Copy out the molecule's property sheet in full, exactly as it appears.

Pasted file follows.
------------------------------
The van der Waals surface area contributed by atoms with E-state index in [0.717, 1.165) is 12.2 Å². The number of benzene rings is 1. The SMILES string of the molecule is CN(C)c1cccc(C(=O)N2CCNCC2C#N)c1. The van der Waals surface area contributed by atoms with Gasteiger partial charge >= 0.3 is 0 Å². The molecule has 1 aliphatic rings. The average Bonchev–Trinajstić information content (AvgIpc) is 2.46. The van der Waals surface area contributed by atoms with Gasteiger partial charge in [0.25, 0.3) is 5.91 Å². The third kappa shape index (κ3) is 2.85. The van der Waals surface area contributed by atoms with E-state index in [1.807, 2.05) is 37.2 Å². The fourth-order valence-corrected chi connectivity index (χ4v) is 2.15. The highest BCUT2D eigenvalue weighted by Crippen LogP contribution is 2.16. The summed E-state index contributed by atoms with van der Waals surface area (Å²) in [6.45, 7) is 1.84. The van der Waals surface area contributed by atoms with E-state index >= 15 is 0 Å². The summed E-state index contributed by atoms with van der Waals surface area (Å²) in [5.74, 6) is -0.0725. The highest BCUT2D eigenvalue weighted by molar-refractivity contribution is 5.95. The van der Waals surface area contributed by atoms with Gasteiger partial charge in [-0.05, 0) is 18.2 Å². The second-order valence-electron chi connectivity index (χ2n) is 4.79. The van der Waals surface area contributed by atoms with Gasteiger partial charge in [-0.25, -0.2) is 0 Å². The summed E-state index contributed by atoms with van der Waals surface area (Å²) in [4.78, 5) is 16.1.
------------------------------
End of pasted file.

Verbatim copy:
The van der Waals surface area contributed by atoms with E-state index in [0.717, 1.165) is 12.2 Å². The number of benzene rings is 1. The SMILES string of the molecule is CN(C)c1cccc(C(=O)N2CCNCC2C#N)c1. The van der Waals surface area contributed by atoms with Gasteiger partial charge >= 0.3 is 0 Å². The molecule has 1 aliphatic rings. The average Bonchev–Trinajstić information content (AvgIpc) is 2.46. The van der Waals surface area contributed by atoms with Gasteiger partial charge in [0.25, 0.3) is 5.91 Å². The third kappa shape index (κ3) is 2.85. The van der Waals surface area contributed by atoms with E-state index in [1.807, 2.05) is 37.2 Å². The fourth-order valence-corrected chi connectivity index (χ4v) is 2.15. The highest BCUT2D eigenvalue weighted by Crippen LogP contribution is 2.16. The summed E-state index contributed by atoms with van der Waals surface area (Å²) in [6.45, 7) is 1.84. The van der Waals surface area contributed by atoms with E-state index >= 15 is 0 Å². The summed E-state index contributed by atoms with van der Waals surface area (Å²) in [5.74, 6) is -0.0725. The highest BCUT2D eigenvalue weighted by molar-refractivity contribution is 5.95. The van der Waals surface area contributed by atoms with Gasteiger partial charge in [-0.05, 0) is 18.2 Å². The second-order valence-electron chi connectivity index (χ2n) is 4.79. The van der Waals surface area contributed by atoms with Gasteiger partial charge in [-0.25, -0.2) is 0 Å². The summed E-state index contributed by atoms with van der Waals surface area (Å²) in [4.78, 5) is 16.1.